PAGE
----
The Rooster didn't show up last night. He also didn't send me any notification whatsoever. The worst part is that he *commented* on my blog yesterday so I know his 'puter works!
Ok, for clarification sake, here is the rule of Wall Street Poker:
If you've responded YES to an Evite invitation and you find that you cannot attend, for whatever reason, you MUST:
1. Change your Evite response to NO
2. Inform me in writing or by phone that you will not be able to attend. I will change your Evite response for you.
Since only a limited number of people can respond YES to an Evite, your clicking YES and then not showing up is equivalent to taking someone else's seat away from them. It is only good manners to give up your place in line and let someone else join the fun!
Joaquin, if you're reading this (and I hope you are since I don't have your phone number), this is the 3rd time you've done this! I've let it slide in the past because I found you through well-liked players, but enough is enough already. I'm going to give you the benefit of the doubt because I never clarified the rule to you personally. Consider yourself so notified.
Also, a corollary to the above rule, the more time you give new players to take an abandoned spot, the better off you'll be seen by the whole group. If you change your EVITE response from YES to NO two hours before the tourney starts, it does no one any good. Please, everyone, try to make sure of your plans at least a day in advance. Emergencies happen, I know, but carelessness shouldn't.
The tourneys last night were a bit of a blur, but lots and lots of fun. I busted out pretty early on a donktacular hand. Matty Ebs had just made some off handed remark about being stupid with 57 and I look down at my hand, in MP, and sure enough it's 5s7s. I find this somehow endearing to play now. Even when PP, in EP, raises to 150 (blind are in their first 25/50 level). I call, Jesse calls, Matty calls and Ken calls. Flop is 7c-6s-2s. I've got top pair and a flush draw. Woohoo! I'm all prepared to take down the pot but PP C-bets 300, a crappy bet if I ever saw one. He's got an overpair, I just know it in my gut. If I push, he will probably call and he's be right to. I smooth call, Jesse calls and Ken calls. There is now lots of mobneys in the pot. The turn is a 3d. Dammit, I have more outs now. A 5 gives me two pair. A 7 gives me trips. A 4 gives me the straight. And any spade gives me the flush! But here's where I screwed up big. PP bets out 750, finally a decent sized bet. Instead of pushing with all my outs, I call. Jesse smooth calls and Ken gets out of the way. I don't put 2+2 together, though it's obvious, in hindsight, that Jesse's on a better flush draw than me. The last card out is Js. PP pushes all in with 1200. I call (<----Idiot). Jesse accidentally says "call" when he meant to go all in, because he has As4s. Jesse and I both outchip PP by 50, so Jesse would have felted us both in one shot! Ken, it turns out, folded a spade draw as well. Matty had it right though, if I had pushed all in on the turn, I would had won that pot. Jesse would have folded with just the spade draw and one card to come for all of his chips. So PP was out and I was left with just 50. I somehow managed to turn that into 250 but got felted when my A9 ran into Bacini Mary's AQ. PP and I dealt and shuffled most of the rest of the tourney and we were somewhat relieved to see Jesse ride his monstrous chip stack into the money. Mary busted out in 3rd and Matty and Jesse went heads up. I was in the bathroom for a few minutes and when I came out, Matty had taken the big chip lead. But the tide swung again on a set over set flop and Jesse finally put the nail down to take it all.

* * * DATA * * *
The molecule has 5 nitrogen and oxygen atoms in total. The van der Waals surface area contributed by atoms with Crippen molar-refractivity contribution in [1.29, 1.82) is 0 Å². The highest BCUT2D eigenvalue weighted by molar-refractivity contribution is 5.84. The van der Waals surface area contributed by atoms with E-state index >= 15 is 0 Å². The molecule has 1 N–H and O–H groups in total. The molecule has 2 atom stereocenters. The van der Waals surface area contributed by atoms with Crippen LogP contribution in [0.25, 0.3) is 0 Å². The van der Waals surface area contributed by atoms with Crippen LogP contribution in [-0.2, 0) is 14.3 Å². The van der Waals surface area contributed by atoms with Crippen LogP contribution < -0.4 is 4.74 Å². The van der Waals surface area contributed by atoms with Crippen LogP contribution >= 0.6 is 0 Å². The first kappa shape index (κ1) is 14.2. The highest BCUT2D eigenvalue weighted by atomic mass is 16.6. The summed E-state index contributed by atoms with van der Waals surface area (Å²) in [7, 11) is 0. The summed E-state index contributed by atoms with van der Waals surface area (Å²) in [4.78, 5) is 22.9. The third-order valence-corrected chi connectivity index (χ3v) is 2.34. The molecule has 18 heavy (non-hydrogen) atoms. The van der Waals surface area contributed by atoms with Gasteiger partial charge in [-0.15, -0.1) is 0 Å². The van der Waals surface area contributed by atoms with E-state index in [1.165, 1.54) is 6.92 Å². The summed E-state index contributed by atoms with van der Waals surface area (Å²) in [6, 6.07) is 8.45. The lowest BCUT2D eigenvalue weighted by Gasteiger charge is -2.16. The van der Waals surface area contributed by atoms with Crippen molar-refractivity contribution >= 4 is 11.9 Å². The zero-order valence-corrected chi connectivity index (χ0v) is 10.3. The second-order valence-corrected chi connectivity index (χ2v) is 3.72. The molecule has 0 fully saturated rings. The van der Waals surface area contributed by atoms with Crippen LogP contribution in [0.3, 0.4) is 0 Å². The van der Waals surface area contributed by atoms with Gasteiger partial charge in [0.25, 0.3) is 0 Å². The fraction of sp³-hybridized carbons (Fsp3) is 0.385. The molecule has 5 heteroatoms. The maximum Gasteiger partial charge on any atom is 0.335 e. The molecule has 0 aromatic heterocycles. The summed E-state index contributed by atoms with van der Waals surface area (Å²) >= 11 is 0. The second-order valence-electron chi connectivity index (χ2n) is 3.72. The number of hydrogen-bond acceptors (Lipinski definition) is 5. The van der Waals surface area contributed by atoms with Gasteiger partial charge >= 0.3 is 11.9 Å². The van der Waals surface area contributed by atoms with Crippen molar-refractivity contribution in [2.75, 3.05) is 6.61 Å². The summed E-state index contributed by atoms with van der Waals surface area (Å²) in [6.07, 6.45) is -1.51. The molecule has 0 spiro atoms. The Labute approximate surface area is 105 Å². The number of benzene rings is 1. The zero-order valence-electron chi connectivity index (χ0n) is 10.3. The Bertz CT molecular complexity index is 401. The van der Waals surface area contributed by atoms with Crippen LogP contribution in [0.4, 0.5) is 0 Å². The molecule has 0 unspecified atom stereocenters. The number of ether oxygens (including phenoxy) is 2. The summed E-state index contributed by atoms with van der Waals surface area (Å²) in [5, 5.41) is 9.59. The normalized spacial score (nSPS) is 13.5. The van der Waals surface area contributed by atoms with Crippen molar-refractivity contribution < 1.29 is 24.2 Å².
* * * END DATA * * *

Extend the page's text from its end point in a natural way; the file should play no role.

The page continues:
And then he left. In his defense, he never signed up for the second tourney but there were whispers of "hit and run". :-p